Pub Date: Jan. 14, 2014

ISBN: 978-1492330202

Page Count: 288

Publisher: CreateSpace

Review Posted Online: April 7, 2014

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A strange, subtle, and haunting novel.

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A financier's Ponzi scheme unravels to disastrous effect, revealing the unexpected connections among a cast of disparate characters.

How did Vincent Smith fall overboard from a container ship near the coast of Mauritania, fathoms away from her former life as Jonathan Alkaitis' pretend trophy wife? In this long-anticipated follow-up to Station Eleven (2014), Mandel uses Vincent's disappearance to pick through the wreckage of Alkaitis' fraudulent investment scheme, which ripples through hundreds of lives. There's Paul, Vincent's half brother, a composer and addict in recovery; Olivia, an octogenarian painter who invested her retirement savings in Alkaitis' funds; Leon, a former consultant for a shipping company; and a chorus of office workers who enabled Alkaitis and are terrified of facing the consequences. Slowly, Mandel reveals how her characters struggle to align their stations in life with their visions for what they could be. For Vincent, the promise of transformation comes when she's offered a stint with Alkaitis in "the kingdom of money." Here, the rules of reality are different and time expands, allowing her to pursue video art others find pointless. For Alkaitis, reality itself is too much to bear. In his jail cell, he is confronted by the ghosts of his victims and escapes into "the counterlife," a soothing alternate reality in which he avoided punishment. It's in these dreamy sections that Mandel's ideas about guilt and responsibility, wealth and comfort, the real and the imagined, begin to cohere. At its heart, this is a ghost story in which every boundary is blurred, from the moral to the physical. How far will Alkaitis go to deny responsibility for his actions? And how quickly will his wealth corrupt the ambitions of those in proximity to it? In luminous prose, Mandel shows how easy it is to become caught in a web of unintended consequences and how disastrous it can be when such fragile bonds shatter under pressure.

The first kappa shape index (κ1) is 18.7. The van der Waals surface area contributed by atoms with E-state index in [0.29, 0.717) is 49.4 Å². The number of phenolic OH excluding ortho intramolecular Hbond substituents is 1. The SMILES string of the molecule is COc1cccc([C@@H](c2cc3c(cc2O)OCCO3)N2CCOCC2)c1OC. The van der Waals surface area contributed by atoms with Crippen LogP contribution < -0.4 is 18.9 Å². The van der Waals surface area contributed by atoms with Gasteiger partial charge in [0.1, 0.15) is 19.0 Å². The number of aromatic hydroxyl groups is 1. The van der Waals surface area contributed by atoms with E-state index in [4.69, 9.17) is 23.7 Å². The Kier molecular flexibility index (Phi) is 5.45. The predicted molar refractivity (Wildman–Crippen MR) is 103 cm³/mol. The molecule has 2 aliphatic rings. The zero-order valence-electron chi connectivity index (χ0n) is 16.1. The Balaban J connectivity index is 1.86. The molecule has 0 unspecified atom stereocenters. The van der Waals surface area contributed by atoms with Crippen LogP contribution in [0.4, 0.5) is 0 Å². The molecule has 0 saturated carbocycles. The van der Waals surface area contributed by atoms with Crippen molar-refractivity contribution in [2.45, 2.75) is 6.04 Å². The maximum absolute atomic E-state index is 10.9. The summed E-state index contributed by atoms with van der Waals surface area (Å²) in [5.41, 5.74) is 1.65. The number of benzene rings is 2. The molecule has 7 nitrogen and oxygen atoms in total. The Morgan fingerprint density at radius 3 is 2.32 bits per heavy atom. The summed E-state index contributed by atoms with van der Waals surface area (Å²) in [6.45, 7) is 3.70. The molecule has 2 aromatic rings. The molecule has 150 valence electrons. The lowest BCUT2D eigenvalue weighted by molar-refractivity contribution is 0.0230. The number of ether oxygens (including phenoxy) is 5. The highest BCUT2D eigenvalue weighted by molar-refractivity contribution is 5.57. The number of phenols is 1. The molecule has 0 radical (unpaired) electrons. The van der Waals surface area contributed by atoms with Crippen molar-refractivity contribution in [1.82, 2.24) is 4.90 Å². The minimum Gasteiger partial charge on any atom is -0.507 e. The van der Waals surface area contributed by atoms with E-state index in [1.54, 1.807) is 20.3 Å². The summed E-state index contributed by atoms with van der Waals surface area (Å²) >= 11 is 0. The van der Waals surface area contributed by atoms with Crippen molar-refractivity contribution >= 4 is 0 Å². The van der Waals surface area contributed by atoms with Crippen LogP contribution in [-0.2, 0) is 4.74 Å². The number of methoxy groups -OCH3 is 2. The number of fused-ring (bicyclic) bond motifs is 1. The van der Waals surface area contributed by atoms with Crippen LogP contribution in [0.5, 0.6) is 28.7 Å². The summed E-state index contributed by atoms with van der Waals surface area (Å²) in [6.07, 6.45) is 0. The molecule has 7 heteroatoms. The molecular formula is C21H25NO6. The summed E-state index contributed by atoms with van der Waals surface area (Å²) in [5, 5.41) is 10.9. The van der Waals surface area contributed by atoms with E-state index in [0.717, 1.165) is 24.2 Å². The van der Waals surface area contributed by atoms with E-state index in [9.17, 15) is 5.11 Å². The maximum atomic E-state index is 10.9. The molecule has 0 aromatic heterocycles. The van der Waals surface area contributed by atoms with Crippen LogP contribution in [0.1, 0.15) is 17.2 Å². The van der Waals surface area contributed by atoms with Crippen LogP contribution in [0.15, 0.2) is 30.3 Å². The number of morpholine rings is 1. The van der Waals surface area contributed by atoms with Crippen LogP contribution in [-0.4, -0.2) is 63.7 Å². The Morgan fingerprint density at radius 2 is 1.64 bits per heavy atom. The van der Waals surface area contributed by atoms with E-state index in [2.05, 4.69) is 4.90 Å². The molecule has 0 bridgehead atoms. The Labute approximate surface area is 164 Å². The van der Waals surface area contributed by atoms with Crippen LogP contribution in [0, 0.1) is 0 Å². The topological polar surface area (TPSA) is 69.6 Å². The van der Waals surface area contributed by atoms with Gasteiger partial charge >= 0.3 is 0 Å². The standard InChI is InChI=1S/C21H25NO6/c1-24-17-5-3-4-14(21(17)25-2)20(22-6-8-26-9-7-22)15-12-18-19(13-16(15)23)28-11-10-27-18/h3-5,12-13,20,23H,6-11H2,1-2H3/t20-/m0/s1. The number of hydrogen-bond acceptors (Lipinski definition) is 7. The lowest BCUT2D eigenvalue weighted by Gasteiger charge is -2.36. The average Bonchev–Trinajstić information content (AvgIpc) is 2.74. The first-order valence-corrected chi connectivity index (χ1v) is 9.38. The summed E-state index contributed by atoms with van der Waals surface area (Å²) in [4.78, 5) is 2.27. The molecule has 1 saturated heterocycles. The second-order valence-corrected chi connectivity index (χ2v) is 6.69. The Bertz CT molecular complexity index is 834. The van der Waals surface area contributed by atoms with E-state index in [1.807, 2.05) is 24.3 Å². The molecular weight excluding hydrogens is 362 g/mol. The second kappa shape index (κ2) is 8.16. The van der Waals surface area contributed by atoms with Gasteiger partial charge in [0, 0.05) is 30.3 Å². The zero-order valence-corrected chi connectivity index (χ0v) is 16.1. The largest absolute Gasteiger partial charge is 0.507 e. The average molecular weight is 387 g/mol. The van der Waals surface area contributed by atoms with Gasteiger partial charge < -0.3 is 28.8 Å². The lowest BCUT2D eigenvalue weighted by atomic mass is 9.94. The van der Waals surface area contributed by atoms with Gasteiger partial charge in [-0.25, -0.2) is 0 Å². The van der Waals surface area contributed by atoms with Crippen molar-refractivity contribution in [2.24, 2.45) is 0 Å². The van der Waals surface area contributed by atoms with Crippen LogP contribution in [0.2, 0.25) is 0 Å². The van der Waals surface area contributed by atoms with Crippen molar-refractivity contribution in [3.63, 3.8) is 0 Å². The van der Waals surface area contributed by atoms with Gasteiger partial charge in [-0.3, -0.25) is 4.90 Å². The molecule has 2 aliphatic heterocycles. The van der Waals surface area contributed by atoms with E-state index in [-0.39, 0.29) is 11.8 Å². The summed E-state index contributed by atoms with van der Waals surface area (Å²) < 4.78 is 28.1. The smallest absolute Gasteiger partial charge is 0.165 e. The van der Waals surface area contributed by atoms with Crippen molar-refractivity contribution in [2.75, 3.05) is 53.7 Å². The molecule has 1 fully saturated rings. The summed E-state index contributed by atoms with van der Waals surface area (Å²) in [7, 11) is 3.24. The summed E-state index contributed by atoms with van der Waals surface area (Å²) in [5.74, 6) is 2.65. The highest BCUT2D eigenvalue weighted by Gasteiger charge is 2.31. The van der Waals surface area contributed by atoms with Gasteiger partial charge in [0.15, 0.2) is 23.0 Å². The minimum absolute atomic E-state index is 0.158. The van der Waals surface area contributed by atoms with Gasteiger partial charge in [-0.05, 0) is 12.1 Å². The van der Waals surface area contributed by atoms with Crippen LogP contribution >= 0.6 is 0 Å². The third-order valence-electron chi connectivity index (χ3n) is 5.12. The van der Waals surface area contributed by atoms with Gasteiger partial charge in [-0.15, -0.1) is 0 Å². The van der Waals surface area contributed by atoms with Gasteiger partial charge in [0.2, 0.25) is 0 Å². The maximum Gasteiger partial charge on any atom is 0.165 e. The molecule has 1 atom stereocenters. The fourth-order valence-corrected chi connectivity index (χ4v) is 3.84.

A strange, subtle, and haunting novel.

Pub Date: March 24, 2020

ISBN: 978-0-525-52114-3

Page Count: 320

Publisher: Knopf